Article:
Because the T 5 p’s are at least partially designed for use with portable devices, I listened to them using my Samsung Galaxy S6 phone and Apple iPod Touch music player, as well as in a more traditional audiophile setup comprising a Musical Fidelity V90-DAC digital-to-analog converter connected to an Audio-gd NFB-1AMP headphone amp. I compared the T 5 p’s with the HiFiMan Edition X open-back planar-magnetic headphones ($1799) and the Audeze Sine planar-magnetic closed-back ’phones ($449). Sadly, I didn’t at the time have what I’d consider a set of real audiophile-grade closed-back dynamic headphones with which to compare the Beyerdynamics.
Beyerdynamic’s claim that the T 5 p’s can sound good when used with mass-market portable devices such as phones and tablets? Consider it legit. Even with jazz recordings that aren’t pegged to the max with dynamic-range compression, the T 5 p’s could easily play several dB louder than I needed when driven by my Samsung phone.
It wasn’t hard to get a handle on the Beyerdynamics’ quality. Normally, I eventually find flaws in an audio product, but I found none in the T 5 p’s. What I did find was a subtly bright character overall, as if someone had begun the voicing process with a flat response (or, at least, what I perceive as a flat response), then turned the treble control up a click or two. This produced a benignly mild treble emphasis with none of the downsides -- listener fatigue, edginess, coarseness -- that often accompany treble emphasis in lesser headphones.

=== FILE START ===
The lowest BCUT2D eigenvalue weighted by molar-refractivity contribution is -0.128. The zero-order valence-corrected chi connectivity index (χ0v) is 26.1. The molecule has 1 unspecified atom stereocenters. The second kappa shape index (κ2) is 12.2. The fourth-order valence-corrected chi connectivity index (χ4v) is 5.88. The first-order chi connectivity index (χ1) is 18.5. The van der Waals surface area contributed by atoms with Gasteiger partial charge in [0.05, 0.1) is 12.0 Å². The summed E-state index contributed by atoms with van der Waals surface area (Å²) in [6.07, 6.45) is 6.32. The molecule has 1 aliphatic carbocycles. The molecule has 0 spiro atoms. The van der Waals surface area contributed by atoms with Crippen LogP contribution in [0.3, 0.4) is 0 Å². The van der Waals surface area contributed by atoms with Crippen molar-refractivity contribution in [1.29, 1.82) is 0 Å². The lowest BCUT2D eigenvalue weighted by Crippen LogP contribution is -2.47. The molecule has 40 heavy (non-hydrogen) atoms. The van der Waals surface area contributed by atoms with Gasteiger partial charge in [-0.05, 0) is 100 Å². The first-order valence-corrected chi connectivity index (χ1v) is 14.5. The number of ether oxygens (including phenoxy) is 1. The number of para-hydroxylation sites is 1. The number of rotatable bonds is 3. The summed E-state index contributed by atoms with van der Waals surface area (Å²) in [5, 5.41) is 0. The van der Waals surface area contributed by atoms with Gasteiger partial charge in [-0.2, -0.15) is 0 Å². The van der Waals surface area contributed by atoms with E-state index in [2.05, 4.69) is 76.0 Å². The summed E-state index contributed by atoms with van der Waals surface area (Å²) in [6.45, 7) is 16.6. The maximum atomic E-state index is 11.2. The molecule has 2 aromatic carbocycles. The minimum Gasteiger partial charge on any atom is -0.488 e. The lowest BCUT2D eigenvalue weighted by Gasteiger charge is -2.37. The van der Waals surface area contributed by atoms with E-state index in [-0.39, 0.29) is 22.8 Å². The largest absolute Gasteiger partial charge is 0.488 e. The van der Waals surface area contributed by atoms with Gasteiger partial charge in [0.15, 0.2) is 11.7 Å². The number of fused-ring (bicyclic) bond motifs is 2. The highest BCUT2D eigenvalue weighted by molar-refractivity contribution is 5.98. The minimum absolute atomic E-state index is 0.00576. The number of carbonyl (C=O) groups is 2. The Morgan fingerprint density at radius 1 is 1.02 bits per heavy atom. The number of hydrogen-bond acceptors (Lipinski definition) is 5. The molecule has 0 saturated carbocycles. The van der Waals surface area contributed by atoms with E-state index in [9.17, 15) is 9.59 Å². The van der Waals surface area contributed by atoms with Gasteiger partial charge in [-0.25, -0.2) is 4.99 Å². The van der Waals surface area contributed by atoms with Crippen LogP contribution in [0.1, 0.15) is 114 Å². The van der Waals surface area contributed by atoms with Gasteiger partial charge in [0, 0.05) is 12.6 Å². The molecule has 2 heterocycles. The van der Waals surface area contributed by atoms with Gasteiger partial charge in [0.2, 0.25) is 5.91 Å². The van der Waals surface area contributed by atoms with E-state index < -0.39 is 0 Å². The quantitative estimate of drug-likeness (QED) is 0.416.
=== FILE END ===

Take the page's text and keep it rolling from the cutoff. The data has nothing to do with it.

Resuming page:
When I played, on my Samsung phone, “Trinkle Tinkle,” from Thelonious Monk with John Coltrane (download, data rate and format unknown, Jazzland/Amazon Prime), it was easy to perceive the character of the T 5 p’s. In fact, I loved the way they reproduced the sound of this fairly crude live recording -- the sonic images of Monk’s piano and Coltrane’s tenor sax were distinct. Wilbur Ware’s double bass sounded full and grooving; there was plenty of bottom end, yet in his solo I could easily pick out the subtleties of his plucking. Shadow Wilson’s drum kit had a natural tonality, with the body of each drum evident -- but the Beyerdynamics’ little bit of treble boost made his ride cymbal stand out in the mix.